Monday, June 27, 2022

REVIEW: 'Roswell, New Mexico' - A Devastating Loss Distracts Liz and Propels Maria Onto a New Mission in 'Dear Mama'

The CW's Roswell, New Mexico - Episode 4.04 "Dear Mama"

Liz's work to find out more about a found skin sample hits a roadblock. Michael continues to gain Bonnie's trust, but Clyde may not be as easily persuaded. Isobel finally finds the courage to be honest with Anatsa. Maria suffers a devastating loss.

"Dear Mama" was written by Ashley Charbonnet & Onalee Hunter Hughes and directed by Ben Hernandez Bray

It's damaging for Maria to hide the loss of her visions from Liz and for Isobel to conceal her alien nature from Anatsa. Those concerns have been stated multiple times this season already. However, neither situation changes by the conclusion of this episode. Maria is distracted by the sudden death of her mother while Anatsa speaks up about love not having to be this complicated. It's the show embracing tropes in the hopes of producing meaningful drama. It's still the narrative going around in circles without offering much clarity. These actions can have purpose. The show is simply meandering along as it gets to that point. It's fascinating to see Maria look into the past for information instead of relying on her visions for all the answers. So much is accessible to her. Her visions also forged a strong connection and understanding of her grandmother's ordeal. That was special. Liz and Kyle were determined to cure her from dying. They succeeded. They have simply been denied a reaction to learning the true cost of their actions. Instead, they seek agency elsewhere. Mimi's death hits Liz hard too. She was always like a mother to her. Of course, the show has to use flashbacks to make that point understood. Throughout the series, Mimi has largely been unable to engage on a lucid level with the other characters. She's been a burden for Maria. It's still devastating when she dies. She tries to deliver a message. It just happens to be the last thing she ever does. Maria needs to know what was so important. The lack of visions allows the show to delay answers and fulfillment. It's no longer easy to introduce the truth and move on to solving the next problem. It builds up the severity of it all only to lack the follow through later on. It's very jarring. The same is true of Isobel and Anatsa's connection. They may have always been doomed because of the continued focus on Kyle's feelings for Isobel. They are constantly paired together as well. His feelings are always noticed. Meanwhile, she's the one spiraling because she's in love and can't handle how her heart is breaking. She wants to tell Anatsa the truth. She simply waited too long to do so. She also pushed her away because that made her feel better. It's not what she wanted. It's the ultimate outcome though. And so, everyone is left distraught. That's not a new storytelling impulse. In fact, it's all still driven around some new scientific discovery Liz must make to confront the latest threat. She has to realize an alien is capable of regeneration before that plays out in appropriate horror through shapeshifting in the climatic moment. Everyone is on a level playing field in that regard. It's still complicated to the point where parts of the narrative are left stilted for no genuine reason.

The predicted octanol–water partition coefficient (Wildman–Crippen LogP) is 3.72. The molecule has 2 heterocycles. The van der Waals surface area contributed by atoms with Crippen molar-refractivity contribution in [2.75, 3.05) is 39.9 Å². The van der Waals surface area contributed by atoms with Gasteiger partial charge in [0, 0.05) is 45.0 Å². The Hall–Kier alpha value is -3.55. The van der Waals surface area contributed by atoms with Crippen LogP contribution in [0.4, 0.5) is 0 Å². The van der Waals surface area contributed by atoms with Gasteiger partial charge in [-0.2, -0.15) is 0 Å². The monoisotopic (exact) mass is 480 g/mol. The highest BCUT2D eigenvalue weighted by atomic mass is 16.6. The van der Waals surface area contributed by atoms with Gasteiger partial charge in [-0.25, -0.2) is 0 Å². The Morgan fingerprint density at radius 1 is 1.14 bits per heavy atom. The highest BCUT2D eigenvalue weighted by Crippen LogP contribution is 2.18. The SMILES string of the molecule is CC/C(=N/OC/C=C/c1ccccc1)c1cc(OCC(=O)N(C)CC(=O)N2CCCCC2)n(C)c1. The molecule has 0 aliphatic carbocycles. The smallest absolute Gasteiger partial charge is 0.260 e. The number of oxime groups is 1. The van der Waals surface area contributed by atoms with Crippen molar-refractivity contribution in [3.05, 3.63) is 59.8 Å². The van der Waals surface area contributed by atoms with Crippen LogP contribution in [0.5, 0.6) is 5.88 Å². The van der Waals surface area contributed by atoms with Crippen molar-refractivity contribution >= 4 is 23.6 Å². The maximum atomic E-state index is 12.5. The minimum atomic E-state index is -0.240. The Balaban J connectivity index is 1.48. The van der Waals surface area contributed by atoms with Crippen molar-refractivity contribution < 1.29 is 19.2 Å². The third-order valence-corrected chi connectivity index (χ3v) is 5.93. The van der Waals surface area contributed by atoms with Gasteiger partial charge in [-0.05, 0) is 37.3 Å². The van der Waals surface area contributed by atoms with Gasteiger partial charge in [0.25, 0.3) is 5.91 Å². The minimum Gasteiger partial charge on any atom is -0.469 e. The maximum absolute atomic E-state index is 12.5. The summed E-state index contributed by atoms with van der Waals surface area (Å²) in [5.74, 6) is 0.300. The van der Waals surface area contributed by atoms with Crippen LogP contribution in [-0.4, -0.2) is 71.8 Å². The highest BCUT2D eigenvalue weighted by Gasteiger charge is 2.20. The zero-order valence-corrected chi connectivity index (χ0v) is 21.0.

All of this is done with the intention of bringing Jones back to life. That appears to be the alien triad's goal. That's their grand plan. Of course, that action robs them of their own agency as the villains for this season. Instead, they are moving to bring back a figure who dominated the narrative previously. That can be fun. However, the show has already exhausted its narrative intrigue with Jones. And so, bringing him up again produces a questionable feeling. It's as if the creative team isn't confident with what it could be doing. Michael receives a glimpse of his home world for the first time. He can't even be overjoyed by that revelation because it's all done with deceit. It's all meant to reveal how these aliens are looking to gain something from him. Clyde operates with that steadfast purpose and devotion to the mission. Bonnie simply got caught in something she doesn't want and doesn't know how to leave. Meanwhile, others are robbed of their agency by Tezca who takes over their minds and bodies. It's more than that though. They become figures in her arsenal of undercover identities. As such, no one can trust that they are talking with the right person. It could always be her in disguise. The alien tattoo is a constant in every form she takes. The blue eyes are called out constantly. These patterns have become known. Max is the only person currently in danger. He's facing off with Tezca over Jones' body. He gained control over his powers once more thanks to Liz grounding him. He needs that focus and strength in order to prevail. In the desert though, he doesn't have her. She's reaching out to share the discovery she's made. Meanwhile, Kyle's in Mexico also stumbling upon Tezca's body. All of this is much more complicated than anyone truly knows. That's always been the nature of life with aliens. They strive for answers. They yearn to understand the nature of their abilities and their place in this world. They never feel confident and secure. That's true even when they have found personal happiness. They want to nurture it. They need it to grow. They have found their place in this world. And then, threats constantly pop up to threaten everything they hold dear. It's a familiar pattern. One that's been incorporated on plenty of shows. As such, this drama isn't doing anything out of the ordinary. The pacing remains troublesome. All of this will eventually feel purposeful. At the moment, each discovery plays as a piece of the puzzle meant to become something greater than it currently is. That patience can be rewarded eventually - as is often typical with this show. Some emotional beats still work wonderfully. It's just not the most graceful way to build the story week-to-week.